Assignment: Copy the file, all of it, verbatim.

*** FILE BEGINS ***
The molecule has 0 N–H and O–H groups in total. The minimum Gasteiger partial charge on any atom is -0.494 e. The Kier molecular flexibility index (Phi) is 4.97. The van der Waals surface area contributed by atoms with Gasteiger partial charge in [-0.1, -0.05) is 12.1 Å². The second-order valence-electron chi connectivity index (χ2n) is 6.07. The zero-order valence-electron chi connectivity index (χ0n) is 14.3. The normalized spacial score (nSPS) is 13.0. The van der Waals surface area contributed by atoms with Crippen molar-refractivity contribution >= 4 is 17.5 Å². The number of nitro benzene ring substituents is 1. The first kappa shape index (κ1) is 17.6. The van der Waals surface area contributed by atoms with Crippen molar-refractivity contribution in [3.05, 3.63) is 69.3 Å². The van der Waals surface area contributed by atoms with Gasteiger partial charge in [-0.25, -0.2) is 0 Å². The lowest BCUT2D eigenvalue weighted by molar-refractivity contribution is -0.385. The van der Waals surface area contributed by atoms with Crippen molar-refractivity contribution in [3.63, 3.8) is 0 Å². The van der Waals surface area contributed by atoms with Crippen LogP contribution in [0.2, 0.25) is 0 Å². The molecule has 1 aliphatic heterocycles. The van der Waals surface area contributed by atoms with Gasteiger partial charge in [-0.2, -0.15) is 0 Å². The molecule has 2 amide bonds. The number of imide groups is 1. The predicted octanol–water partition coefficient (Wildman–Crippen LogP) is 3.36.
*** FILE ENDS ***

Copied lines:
The molecule has 0 N–H and O–H groups in total. The minimum Gasteiger partial charge on any atom is -0.494 e. The Kier molecular flexibility index (Phi) is 4.97. The van der Waals surface area contributed by atoms with Gasteiger partial charge in [-0.1, -0.05) is 12.1 Å². The second-order valence-electron chi connectivity index (χ2n) is 6.07. The zero-order valence-electron chi connectivity index (χ0n) is 14.3. The normalized spacial score (nSPS) is 13.0. The van der Waals surface area contributed by atoms with Crippen molar-refractivity contribution >= 4 is 17.5 Å². The number of nitro benzene ring substituents is 1. The first kappa shape index (κ1) is 17.6. The van der Waals surface area contributed by atoms with Crippen molar-refractivity contribution in [3.05, 3.63) is 69.3 Å². The van der Waals surface area contributed by atoms with Gasteiger partial charge in [-0.25, -0.2) is 0 Å². The lowest BCUT2D eigenvalue weighted by molar-refractivity contribution is -0.385. The van der Waals surface area contributed by atoms with Crippen molar-refractivity contribution in [3.63, 3.8) is 0 Å². The van der Waals surface area contributed by atoms with Crippen LogP contribution in [0.2, 0.25) is 0 Å². The molecule has 1 aliphatic heterocycles. The van der Waals surface area contributed by atoms with Gasteiger partial charge in [-0.2, -0.15) is 0 Å². The molecule has 2 amide bonds. The number of imide groups is 1. The predicted octanol–water partition coefficient (Wildman–Crippen LogP) is 3.36.